When Tracy Glock’s 13-month-old daughter Kira was hospitalized with acute myeloid leukemia, she was touched by the outpouring of support she and her husband received.
During those eight difficult months, the Fredericksburg community rallied around the family. Friends and acquaintances babysat Kira in the hospital while her mom and dad worked, and many others helped by delivering meals and even mowing the family’s lawn.
“Words cannot express the gratitude you feel when someone you barely know does so much for you,” Glock says, who was also pregnant at the time with Kira’s sister Allina.
Although Kira, now 7, has recovered from the frightening ordeal, she still faces many daily challenges. As a child with Down syndrome and autism, learning and development takes longer and requires more patience compared to the typically developing child. Like many parents who have children with special needs, Glock says finding time for herself is difficult.
While many of us know how to help a family in crisis, how do we support parents who often put their own needs last as they focus on the daily challenges of caring for special needs youngsters?
Finding trustworthy, alternate caretakers is a huge relief for parents who regularly juggle doctor’s appointments, school issues and therapy, not to mention jobs and other children.
“Every special needs parent’s needs are different, but most just love a little rest,” Glock says.
Get to know your friend’s child, including her disability, her personality quirks and her individual needs. And ask your friend about her specific parenting challenges.
“It shows that you care and will help you provide more effective support,” says Heather Trammell, mom to two special needs children, including Beth, 14, who has Down syndrome and Marie, 11, who has high-functioning autism. Both girls also have a connective tissue disorder called Ehlers-Danlos syndrome.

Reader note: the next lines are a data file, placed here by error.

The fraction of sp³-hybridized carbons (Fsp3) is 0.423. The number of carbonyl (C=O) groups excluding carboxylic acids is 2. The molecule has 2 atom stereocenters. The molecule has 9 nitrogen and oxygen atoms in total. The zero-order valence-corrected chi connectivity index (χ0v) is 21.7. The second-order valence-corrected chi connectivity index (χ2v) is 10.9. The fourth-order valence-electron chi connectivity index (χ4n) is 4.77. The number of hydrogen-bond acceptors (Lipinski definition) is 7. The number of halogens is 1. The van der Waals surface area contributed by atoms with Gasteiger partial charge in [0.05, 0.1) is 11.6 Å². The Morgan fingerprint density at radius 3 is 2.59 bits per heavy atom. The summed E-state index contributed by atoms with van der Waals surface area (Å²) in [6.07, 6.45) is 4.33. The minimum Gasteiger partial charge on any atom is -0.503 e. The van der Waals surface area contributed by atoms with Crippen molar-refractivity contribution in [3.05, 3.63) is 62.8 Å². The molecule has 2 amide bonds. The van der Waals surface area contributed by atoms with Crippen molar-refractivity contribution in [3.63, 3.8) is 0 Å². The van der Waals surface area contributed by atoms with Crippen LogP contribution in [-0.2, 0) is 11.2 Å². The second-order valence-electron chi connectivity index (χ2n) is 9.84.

Ask your friend how she’s doing and then simply listen. Avoid offering platitudes or suggestions to help her fix problems.
“We all just like to be heard. Everybody likes to vent,” says Nancy Masannat, mom to two children, including Emy, 16, and Kyle, 14, who is on the autism spectrum. “Just listen to what the issues are without judgment.”
Support groups help parents feel less alone and provide valuable resources for assistance in child care, school issues and navigating health care.
Masannat facilitates a Facebook group called Autism Parents of Fredericksburg. Glock is the local coordinator, president and new parent mentor of the Down Syndrome Association of Fredericksburg on Facebook, a community group associated with the Down Syndrome Association of Northern Virginia, www.dsanv.org.
Other ideas to brighten your friend’s day:
- Purchase a gift certificate for a massage or manicure
- Offer to babysit and/or help with siblings
- Deliver a meal
- Mow their lawn
- Send a bouquet of cheerful flowers
- Arrange for a house cleaning crew
- Ask if you can pick up anything while running errands
- Mail an encouraging card
Freelance journalist, Christa Melnyk Hines, and her husband are the parents of two sons. She is the author of Confidently Connected: A Mom’s Guide to a Satisfying Social Life.